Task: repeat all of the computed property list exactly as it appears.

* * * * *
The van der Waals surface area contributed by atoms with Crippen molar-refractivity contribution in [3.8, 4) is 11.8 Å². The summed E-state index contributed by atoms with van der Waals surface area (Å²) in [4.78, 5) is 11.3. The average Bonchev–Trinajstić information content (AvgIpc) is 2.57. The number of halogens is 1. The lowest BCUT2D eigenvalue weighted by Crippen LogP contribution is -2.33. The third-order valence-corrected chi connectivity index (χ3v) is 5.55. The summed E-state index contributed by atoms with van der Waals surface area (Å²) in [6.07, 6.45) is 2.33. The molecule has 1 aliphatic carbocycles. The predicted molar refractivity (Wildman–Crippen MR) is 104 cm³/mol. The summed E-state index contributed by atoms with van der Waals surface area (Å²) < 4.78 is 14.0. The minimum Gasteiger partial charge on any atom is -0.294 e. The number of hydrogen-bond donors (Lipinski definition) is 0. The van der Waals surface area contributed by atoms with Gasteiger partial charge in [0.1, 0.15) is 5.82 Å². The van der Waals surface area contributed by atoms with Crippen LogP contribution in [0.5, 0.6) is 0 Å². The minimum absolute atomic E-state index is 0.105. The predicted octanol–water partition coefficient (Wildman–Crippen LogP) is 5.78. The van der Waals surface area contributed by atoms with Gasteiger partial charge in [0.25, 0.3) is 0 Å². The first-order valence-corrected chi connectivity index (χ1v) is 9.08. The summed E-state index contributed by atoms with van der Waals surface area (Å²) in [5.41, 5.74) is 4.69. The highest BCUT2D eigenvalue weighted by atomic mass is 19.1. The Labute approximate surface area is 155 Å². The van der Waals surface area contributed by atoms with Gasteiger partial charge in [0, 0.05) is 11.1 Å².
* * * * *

The van der Waals surface area contributed by atoms with Crippen molar-refractivity contribution in [3.8, 4) is 11.8 Å². The summed E-state index contributed by atoms with van der Waals surface area (Å²) in [4.78, 5) is 11.3. The average Bonchev–Trinajstić information content (AvgIpc) is 2.57. The number of halogens is 1. The lowest BCUT2D eigenvalue weighted by Crippen LogP contribution is -2.33. The third-order valence-corrected chi connectivity index (χ3v) is 5.55. The summed E-state index contributed by atoms with van der Waals surface area (Å²) in [6.07, 6.45) is 2.33. The molecule has 1 aliphatic carbocycles. The predicted molar refractivity (Wildman–Crippen MR) is 104 cm³/mol. The summed E-state index contributed by atoms with van der Waals surface area (Å²) < 4.78 is 14.0. The minimum Gasteiger partial charge on any atom is -0.294 e. The number of hydrogen-bond donors (Lipinski definition) is 0. The van der Waals surface area contributed by atoms with Gasteiger partial charge in [0.1, 0.15) is 5.82 Å². The van der Waals surface area contributed by atoms with Crippen LogP contribution in [0.5, 0.6) is 0 Å². The minimum absolute atomic E-state index is 0.105. The predicted octanol–water partition coefficient (Wildman–Crippen LogP) is 5.78. The van der Waals surface area contributed by atoms with Gasteiger partial charge in [0.25, 0.3) is 0 Å². The first-order valence-corrected chi connectivity index (χ1v) is 9.08. The summed E-state index contributed by atoms with van der Waals surface area (Å²) in [5.41, 5.74) is 4.69. The highest BCUT2D eigenvalue weighted by atomic mass is 19.1. The Labute approximate surface area is 155 Å². The van der Waals surface area contributed by atoms with Gasteiger partial charge in [0, 0.05) is 11.1 Å².